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What is a CNAME Record?

What is a CNAME Record?

We’ve previously talked about how the Domain Name System (DNS) works, but this isn’t the whole picture. There are lots of additional cogs that make up the wheel, and so far we haven’t discussed some of the most common elements, such as CNAME records.

For this article, we’ll answer the question of what a CNAME record is, and show you several variants that you can use. Then we’ll talk about the limitations you’ll experience, and finally show you how to add them for your domain.

Let’s get to it!

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What Is a CNAME Record?

At its core, the DNS works by mapping domain names to specific IP addresses. When you type a URL in your browser, it looks up the corresponding IP address through the DNS and leads you to the website you want to visit.

However, this is just one type of record the DNS uses. With CNAME records, you can map URLs as aliases to your canonical domain. This means if the IP address mapped to that canonical domain changes, your CNAME records will still work because they point to the root domain.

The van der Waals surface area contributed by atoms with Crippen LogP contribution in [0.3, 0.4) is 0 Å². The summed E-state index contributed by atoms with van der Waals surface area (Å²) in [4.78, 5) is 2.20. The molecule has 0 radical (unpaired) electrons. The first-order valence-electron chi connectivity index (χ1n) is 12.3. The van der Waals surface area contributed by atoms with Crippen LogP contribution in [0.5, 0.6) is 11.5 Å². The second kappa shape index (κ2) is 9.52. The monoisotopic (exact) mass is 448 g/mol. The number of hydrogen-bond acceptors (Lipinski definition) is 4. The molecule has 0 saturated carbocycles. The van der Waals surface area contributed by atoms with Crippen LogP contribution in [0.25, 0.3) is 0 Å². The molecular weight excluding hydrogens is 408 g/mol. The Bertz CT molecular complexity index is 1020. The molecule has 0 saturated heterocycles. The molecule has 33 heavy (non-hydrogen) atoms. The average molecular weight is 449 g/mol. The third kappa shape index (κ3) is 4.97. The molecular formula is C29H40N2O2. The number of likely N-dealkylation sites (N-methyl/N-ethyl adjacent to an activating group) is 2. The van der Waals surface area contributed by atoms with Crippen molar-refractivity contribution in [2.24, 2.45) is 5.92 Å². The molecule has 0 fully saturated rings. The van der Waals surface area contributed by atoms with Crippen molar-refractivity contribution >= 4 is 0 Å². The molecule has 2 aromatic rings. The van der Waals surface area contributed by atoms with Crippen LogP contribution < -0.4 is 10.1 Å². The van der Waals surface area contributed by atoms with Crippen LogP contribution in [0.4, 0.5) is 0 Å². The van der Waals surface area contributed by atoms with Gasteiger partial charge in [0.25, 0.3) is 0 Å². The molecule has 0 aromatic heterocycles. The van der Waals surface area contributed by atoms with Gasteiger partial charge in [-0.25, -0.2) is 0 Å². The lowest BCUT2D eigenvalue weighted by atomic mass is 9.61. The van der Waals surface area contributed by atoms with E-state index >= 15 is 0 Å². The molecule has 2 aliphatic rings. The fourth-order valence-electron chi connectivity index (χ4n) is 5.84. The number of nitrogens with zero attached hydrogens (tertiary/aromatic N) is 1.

To offer a real-world example, let’s say you have these three URLs:

  1. yourwebsite.com
  2. www.yourwebsite.com
  3. yourwebsite.io

URL number one would be your site’s canonical domain, which points towards your site’s IP address. In practice, you’d need to set up a CNAME record that redirects www.yourwebsite.com visitors towards yourwebsite.com.